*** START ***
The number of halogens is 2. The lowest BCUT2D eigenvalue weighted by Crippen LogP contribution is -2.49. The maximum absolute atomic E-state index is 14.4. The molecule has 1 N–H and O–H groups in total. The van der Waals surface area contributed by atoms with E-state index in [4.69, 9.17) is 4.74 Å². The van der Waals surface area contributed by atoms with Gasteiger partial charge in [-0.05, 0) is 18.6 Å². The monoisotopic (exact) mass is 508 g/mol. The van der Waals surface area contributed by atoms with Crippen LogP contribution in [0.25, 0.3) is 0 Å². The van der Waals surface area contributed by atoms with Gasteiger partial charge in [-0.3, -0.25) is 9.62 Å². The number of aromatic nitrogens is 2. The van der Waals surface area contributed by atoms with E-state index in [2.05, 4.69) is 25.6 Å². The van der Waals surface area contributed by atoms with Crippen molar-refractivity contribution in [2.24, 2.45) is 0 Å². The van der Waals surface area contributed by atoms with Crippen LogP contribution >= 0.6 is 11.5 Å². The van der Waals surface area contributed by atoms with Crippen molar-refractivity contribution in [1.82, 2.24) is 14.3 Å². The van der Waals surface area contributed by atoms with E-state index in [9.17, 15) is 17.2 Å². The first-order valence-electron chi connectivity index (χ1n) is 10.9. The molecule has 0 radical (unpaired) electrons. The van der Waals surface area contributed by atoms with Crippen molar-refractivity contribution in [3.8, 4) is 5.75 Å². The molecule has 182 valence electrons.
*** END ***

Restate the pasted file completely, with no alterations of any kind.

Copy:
The number of halogens is 2. The lowest BCUT2D eigenvalue weighted by Crippen LogP contribution is -2.49. The maximum absolute atomic E-state index is 14.4. The molecule has 1 N–H and O–H groups in total. The van der Waals surface area contributed by atoms with E-state index in [4.69, 9.17) is 4.74 Å². The van der Waals surface area contributed by atoms with Gasteiger partial charge in [-0.05, 0) is 18.6 Å². The monoisotopic (exact) mass is 508 g/mol. The van der Waals surface area contributed by atoms with Crippen LogP contribution in [0.25, 0.3) is 0 Å². The van der Waals surface area contributed by atoms with Gasteiger partial charge in [-0.3, -0.25) is 9.62 Å². The number of aromatic nitrogens is 2. The van der Waals surface area contributed by atoms with E-state index in [2.05, 4.69) is 25.6 Å². The van der Waals surface area contributed by atoms with Crippen molar-refractivity contribution in [2.24, 2.45) is 0 Å². The van der Waals surface area contributed by atoms with Crippen LogP contribution >= 0.6 is 11.5 Å². The van der Waals surface area contributed by atoms with Crippen molar-refractivity contribution in [1.82, 2.24) is 14.3 Å². The van der Waals surface area contributed by atoms with E-state index in [9.17, 15) is 17.2 Å². The first-order valence-electron chi connectivity index (χ1n) is 10.9. The molecule has 0 radical (unpaired) electrons. The van der Waals surface area contributed by atoms with Crippen molar-refractivity contribution in [3.8, 4) is 5.75 Å². The molecule has 182 valence electrons.